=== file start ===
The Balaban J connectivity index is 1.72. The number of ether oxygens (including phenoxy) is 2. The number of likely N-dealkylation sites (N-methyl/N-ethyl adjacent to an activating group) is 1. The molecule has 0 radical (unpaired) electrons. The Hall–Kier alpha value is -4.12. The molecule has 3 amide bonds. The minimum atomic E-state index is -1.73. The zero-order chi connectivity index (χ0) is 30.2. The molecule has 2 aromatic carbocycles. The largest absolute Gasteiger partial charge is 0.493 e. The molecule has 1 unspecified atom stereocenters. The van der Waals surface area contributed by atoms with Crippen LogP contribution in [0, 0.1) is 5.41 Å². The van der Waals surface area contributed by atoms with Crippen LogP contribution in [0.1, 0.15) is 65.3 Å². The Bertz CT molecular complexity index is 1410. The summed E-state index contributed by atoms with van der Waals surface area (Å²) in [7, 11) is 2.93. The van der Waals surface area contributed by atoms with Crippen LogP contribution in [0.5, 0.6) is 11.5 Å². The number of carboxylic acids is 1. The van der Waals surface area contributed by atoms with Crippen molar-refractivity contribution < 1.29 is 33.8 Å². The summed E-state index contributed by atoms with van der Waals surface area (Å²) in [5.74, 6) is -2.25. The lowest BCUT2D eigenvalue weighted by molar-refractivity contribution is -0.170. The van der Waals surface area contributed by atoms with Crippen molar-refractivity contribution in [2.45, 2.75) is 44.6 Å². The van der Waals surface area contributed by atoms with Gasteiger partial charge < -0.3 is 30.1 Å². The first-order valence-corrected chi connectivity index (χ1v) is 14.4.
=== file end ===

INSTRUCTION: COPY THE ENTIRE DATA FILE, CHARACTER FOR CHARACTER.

The Balaban J connectivity index is 1.72. The number of ether oxygens (including phenoxy) is 2. The number of likely N-dealkylation sites (N-methyl/N-ethyl adjacent to an activating group) is 1. The molecule has 0 radical (unpaired) electrons. The Hall–Kier alpha value is -4.12. The molecule has 3 amide bonds. The minimum atomic E-state index is -1.73. The zero-order chi connectivity index (χ0) is 30.2. The molecule has 2 aromatic carbocycles. The largest absolute Gasteiger partial charge is 0.493 e. The molecule has 1 unspecified atom stereocenters. The van der Waals surface area contributed by atoms with Crippen LogP contribution in [0, 0.1) is 5.41 Å². The van der Waals surface area contributed by atoms with Crippen LogP contribution in [0.1, 0.15) is 65.3 Å². The Bertz CT molecular complexity index is 1410. The summed E-state index contributed by atoms with van der Waals surface area (Å²) in [7, 11) is 2.93. The van der Waals surface area contributed by atoms with Crippen LogP contribution in [0.5, 0.6) is 11.5 Å². The number of carboxylic acids is 1. The van der Waals surface area contributed by atoms with Crippen molar-refractivity contribution < 1.29 is 33.8 Å². The summed E-state index contributed by atoms with van der Waals surface area (Å²) in [5.74, 6) is -2.25. The lowest BCUT2D eigenvalue weighted by molar-refractivity contribution is -0.170. The van der Waals surface area contributed by atoms with Crippen molar-refractivity contribution in [2.45, 2.75) is 44.6 Å². The van der Waals surface area contributed by atoms with Gasteiger partial charge < -0.3 is 30.1 Å². The first-order valence-corrected chi connectivity index (χ1v) is 14.4.